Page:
One similarity I noticed when reading through Great Expectations is that the way Mrs Joe Christmas is described is very indicative of the overall attitude towards both women and the lower class in Victorian England that we’ve talked about in the past. One of the first paragraphs of the chapter is a slight joke about her social status and situation, stating that her position as a blacksmith’s wife is the same thing as “a slave with her apron never off”. This heavily reminds me of the way Carlyle spoke of the ‘lowly black woman’ in the passage of his we discussed far earlier in the semester. One interesting difference I see however, is that while Carlyle seems to look on in pity and admiration at the lower class woman he discusses, Dickens, or more accurately Pip, seems to do no such thing, playing her misfortune off for laughs.
One connection that stood out to me when reading this weekends assigned works was the familiar application of reason and scientific process to religion, seen earlier with Carlyle and again with Huxley. The difference is that Huxley uses these devices to come to the conclusion that the teachings of Christianity are in no way an irrefutable certainty, where as Carlyle uses these devices to work in tandem with the teachings of Christianity in order to come up with his own worldview.
One connection from the prior chapters of Wuthering heights we read preciously to the end of Wuthering Heights, which we read this week, is the consistent connection the women of the novel make between loving someone, and wanting to be like them. Early on in the novel, in Chapter 9, Catherine states she loves Edgar because, in her word, “he’s more myself than I am”. Later, towards the end of the novel, when the other Cathy finally confronts Heathcliff, she says, quite deliberately “I wouldn’t be you!” This sentence seems a direct reference to the previously mentioned line in chapter 9, as despite the fact that Cathy is not talking about personally loving Heathcliff, (like Catherine had been talking about Edgar), her comment is directly tied to the concept of love, as her comment is preceded by her statement that Heathcliff is loved by no one. This way Bronte continuously equates wanting to be someone (or wanting to be like someone), and loving that someone is rather disturbing, but also intriguing. It leaves me wondering, did Bronte simply see this as a healthy form of love, or is she trying to further integrate the idea that all of the romantic relationships in the novel are broken in some way ?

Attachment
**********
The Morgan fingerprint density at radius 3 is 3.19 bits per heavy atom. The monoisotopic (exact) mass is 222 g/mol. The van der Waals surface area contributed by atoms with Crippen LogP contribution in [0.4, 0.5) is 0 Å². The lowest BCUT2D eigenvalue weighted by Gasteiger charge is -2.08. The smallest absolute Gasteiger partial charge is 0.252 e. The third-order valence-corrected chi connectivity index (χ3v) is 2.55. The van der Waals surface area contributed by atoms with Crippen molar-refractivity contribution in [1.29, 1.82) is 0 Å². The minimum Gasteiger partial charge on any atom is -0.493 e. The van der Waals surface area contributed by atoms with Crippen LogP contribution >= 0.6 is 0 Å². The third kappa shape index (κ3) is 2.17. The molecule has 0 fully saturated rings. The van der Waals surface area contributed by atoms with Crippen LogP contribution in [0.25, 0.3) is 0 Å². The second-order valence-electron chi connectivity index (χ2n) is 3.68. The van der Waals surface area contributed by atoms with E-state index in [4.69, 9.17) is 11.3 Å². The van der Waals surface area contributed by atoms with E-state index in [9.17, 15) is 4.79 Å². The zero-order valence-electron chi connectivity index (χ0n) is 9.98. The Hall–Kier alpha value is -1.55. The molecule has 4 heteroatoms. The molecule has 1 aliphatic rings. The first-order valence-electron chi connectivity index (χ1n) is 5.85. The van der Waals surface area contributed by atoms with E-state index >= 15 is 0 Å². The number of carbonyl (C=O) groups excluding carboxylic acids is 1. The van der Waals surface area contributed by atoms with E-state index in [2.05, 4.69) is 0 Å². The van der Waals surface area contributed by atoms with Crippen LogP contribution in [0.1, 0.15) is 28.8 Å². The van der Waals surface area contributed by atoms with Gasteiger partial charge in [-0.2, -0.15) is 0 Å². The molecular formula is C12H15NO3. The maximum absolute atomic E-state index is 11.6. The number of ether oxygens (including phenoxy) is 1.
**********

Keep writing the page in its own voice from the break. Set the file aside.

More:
One character in “Wuthering Heights” I find particularly interesting is Mrs Heathcliff, the widow. Her introduction in chapter 2 makes her out to be particularly cold and rude. But what I find fascinating about her, and what I believe connects her to the texts of Martineau that we read last week, is her refusal to acquiesce in the face of domineering males. Mrs Heathcliff is a widow, and a young one at that, and yet, rather than spend her days feeling sorry for herself or attempting to remarry, she instead lives in the home of her father-in-law. When our narrator, Lockwood, attempts to help her with the slightest of house chores, she turns upon him viciously, scolding him, and asserting her independence. Indeed, it appears as if her desire not to be dominated by her male peers goes so far that she is willing to come across as rude and inhospitable if it means asserting her independence.
As we discussed today in class, Martineau’s position on the “acquiescence” of women in Victorian society was that this acquiescence only observed because women of her time are essentially brainwashed into accepting their supposed inferiority at a young age. One thing I wanted to try to connect this to is Carlyle’s take on the “poor Black Woman”. Carlyle takes great pains to emphasize the generosity of this woman, who, out of the kindness of her heart, fed and sang to a sick white man. I can’t help but wonder if Martineau would find these acts of kindness and generosity to also be a sort of acquiescence. Would she say that the instinct to pity and help this white man was borne out of the same brainwashing and ignorance to oppression that she believes the women of her social class to have adopted? If not, what makes this situation so different?